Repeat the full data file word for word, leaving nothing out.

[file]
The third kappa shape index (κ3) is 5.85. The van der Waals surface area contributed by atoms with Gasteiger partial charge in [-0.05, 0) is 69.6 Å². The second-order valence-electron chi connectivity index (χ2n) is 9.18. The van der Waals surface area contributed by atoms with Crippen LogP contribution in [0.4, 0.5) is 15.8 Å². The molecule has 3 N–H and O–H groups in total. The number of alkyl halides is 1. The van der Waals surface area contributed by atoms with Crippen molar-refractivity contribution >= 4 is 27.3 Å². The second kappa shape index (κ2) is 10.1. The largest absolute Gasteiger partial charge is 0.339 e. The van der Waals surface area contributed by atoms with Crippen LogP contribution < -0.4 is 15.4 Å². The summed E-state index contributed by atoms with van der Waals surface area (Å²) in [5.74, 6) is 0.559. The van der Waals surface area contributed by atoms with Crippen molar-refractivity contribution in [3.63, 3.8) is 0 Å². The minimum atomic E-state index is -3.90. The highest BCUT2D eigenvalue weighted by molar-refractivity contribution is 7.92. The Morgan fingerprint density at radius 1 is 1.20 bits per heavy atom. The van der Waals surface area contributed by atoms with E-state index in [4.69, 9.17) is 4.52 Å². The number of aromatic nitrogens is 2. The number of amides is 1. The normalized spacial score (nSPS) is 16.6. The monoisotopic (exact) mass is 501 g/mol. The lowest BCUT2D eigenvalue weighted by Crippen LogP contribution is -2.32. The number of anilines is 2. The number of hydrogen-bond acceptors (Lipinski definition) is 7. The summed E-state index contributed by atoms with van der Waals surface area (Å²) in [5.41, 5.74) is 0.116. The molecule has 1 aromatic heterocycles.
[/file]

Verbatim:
The third kappa shape index (κ3) is 5.85. The van der Waals surface area contributed by atoms with Gasteiger partial charge in [-0.05, 0) is 69.6 Å². The second-order valence-electron chi connectivity index (χ2n) is 9.18. The van der Waals surface area contributed by atoms with Crippen LogP contribution in [0.4, 0.5) is 15.8 Å². The molecule has 3 N–H and O–H groups in total. The number of alkyl halides is 1. The van der Waals surface area contributed by atoms with Crippen molar-refractivity contribution >= 4 is 27.3 Å². The second kappa shape index (κ2) is 10.1. The largest absolute Gasteiger partial charge is 0.339 e. The van der Waals surface area contributed by atoms with Crippen LogP contribution < -0.4 is 15.4 Å². The summed E-state index contributed by atoms with van der Waals surface area (Å²) in [5.74, 6) is 0.559. The van der Waals surface area contributed by atoms with Crippen molar-refractivity contribution in [3.63, 3.8) is 0 Å². The minimum atomic E-state index is -3.90. The highest BCUT2D eigenvalue weighted by molar-refractivity contribution is 7.92. The Morgan fingerprint density at radius 1 is 1.20 bits per heavy atom. The van der Waals surface area contributed by atoms with E-state index in [4.69, 9.17) is 4.52 Å². The number of aromatic nitrogens is 2. The number of amides is 1. The normalized spacial score (nSPS) is 16.6. The monoisotopic (exact) mass is 501 g/mol. The lowest BCUT2D eigenvalue weighted by Crippen LogP contribution is -2.32. The number of anilines is 2. The number of hydrogen-bond acceptors (Lipinski definition) is 7. The summed E-state index contributed by atoms with van der Waals surface area (Å²) in [5.41, 5.74) is 0.116. The molecule has 1 aromatic heterocycles.